Detroit’s Water Renaissance: Rediscovering Detroit’s lost waterways

Bloody Run Creek was once called Parent's Creek. The name was changed after a battle during Pontiac's Rebellion. The waterway was said to have run red with British blood. Photo: Emanuele Berry

Bloody Run Creek was once called Parent’s Creek. The name was changed after a battle during Pontiac’s Rebellion. The waterway was said to have run red with British blood. Photo: Emanuele Berry

Water attracted early settlers to Detroit and water fueled its growth. Now it’s an important asset to the city’s recovery.

Join us in the coming weeks as we explore Detroit’s waterfront: Challenges and opportunities. This series is produced by Current State and Great Lakes Echo with support from the Great Lakes Restoration Initiative.

Today we kick off our series by going back to the days before industrialization, when the city of Detroit was a maze of fresh waterways. In 1702, Antonie de la Mothe Cadillac  sent Louis the XIV a letter from the new world. He described Detroit as a  “country, so temperate, so fertile and so beautiful that it may justly be called the earthly paradise of North America.”

Emanuele Berry has more on the disappearing waters that once flowed through the Eden of Detroit.

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Rediscovering Detroit’s lost waterways by Great Lakes Echo

 

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A line of grates cover the outflow of Savoyard Creek. Before it was encased in pipes, the creek was navigable and used to carry building materials to the city center. Photo: Emaunele Berry

Elmwood Cemetery was established in 1846. The only portion of Bloody Run Creek that is exposed today lies in the cemetery. The rest of the creek became part of the city's sewer system over a century ago. Photo: Emanuele Berry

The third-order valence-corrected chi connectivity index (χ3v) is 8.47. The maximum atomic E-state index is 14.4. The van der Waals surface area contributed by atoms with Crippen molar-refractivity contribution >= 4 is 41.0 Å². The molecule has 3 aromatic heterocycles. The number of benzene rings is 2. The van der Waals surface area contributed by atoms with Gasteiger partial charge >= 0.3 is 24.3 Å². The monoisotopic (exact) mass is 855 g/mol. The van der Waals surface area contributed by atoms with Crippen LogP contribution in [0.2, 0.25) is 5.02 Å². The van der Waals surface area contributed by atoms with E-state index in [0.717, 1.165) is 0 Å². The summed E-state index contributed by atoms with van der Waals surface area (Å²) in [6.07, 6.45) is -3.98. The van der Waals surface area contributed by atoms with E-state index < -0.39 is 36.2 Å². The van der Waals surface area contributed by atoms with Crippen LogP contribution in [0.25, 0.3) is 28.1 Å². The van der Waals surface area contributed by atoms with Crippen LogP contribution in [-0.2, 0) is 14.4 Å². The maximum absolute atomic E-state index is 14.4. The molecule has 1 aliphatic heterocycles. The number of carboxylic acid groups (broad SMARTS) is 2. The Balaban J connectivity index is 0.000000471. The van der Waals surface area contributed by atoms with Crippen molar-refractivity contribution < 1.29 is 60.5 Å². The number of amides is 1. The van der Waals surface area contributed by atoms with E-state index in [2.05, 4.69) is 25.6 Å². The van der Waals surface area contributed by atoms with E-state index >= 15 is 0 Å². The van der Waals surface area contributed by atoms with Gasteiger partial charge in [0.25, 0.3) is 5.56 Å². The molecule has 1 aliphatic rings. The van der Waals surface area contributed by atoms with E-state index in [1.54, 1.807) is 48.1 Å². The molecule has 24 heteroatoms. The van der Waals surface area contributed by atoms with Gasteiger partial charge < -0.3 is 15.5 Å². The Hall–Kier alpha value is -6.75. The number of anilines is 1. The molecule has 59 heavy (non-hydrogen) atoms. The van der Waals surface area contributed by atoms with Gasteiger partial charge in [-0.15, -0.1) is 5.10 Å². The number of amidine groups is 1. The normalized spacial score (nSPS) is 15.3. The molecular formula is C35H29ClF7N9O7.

Elmwood Cemetery was established in 1846. The only portion of Bloody Run Creek that is exposed today lies in the cemetery. The rest of the creek became part of the city’s sewer system over a century ago. Photo: Emanuele Berry

Virginia Stanard is the Director of Urban Design at the Detroit Collaborative Design Center (DCDC) at the University of Detroit Mercy School of Architecture. The DCDC is planning to daylight Bloody Run Creek on Detroit’s east side. Photo:Emanuele Berry

Virginia Stanard is the Director of Urban Design at the Detroit Collaborative Design Center (DCDC) at the University of Detroit Mercy School of Architecture. The DCDC is planning to daylight Bloody Run Creek on Detroit’s east side. Photo: Emanuele Berry

The plans to daylight Bloody Run Creek beyond the cemetery include: space for recreational activities such as kayaking, jogging, and cycling. The development also incorporates, research, and green energy initiatives. Photo: Emanuele Berry

The plans to daylight Bloody Run Creek beyond the cemetery include: space for recreational activities such as kayaking, jogging, and cycling. The development also incorporates, research, and green energy initiatives. Photo: Emanuele Berry

More stories from the Detroit Water Renaissance Series:

Detroit’s walleye fishing industry nets millions 

New shorelines, old problems on the Detroit River

4 thoughts on “Detroit’s Water Renaissance: Rediscovering Detroit’s lost waterways

  1. So many cities across the country and around the world have lost their original rivers and streams in this way – think London, Paris and New York. And yet it’s Detroit that’s working on returning some of these streams to daylight. Kudos to Emanuele Berry on her reporting. A fascinating story!

  2. In all of Wayne County, about one-third of the Rouge River tributaries have been enclosed in sewers at a cost of hundreds of millions of dollars. These sewers, in turn, have cost taxpayers billions in excess costs and lowered water quality.

    As recently as 1986–at the same time Friends of the Rouge was pushing for river cleanups and respect for the natural river system–the state allowed several hundred feet of Tonquish Creek to be enclosed into a sewer. The purpose? So the Dick Scott Chrysler dealership in Plymouth could build a parking lot over the creek. And the state approved it. Stupid. Stupid. Stupid.

  3. Very interesting topic. I never realized the extent of this water containment. I look forward to reading more.

  4. my parents used to play along Baby Creek in SW Detroit on “Riverside Dr” near Patton Park & Woodmere Cemetery. It’s been covered up since since the 1930’s. No more river at Riverside Dr.

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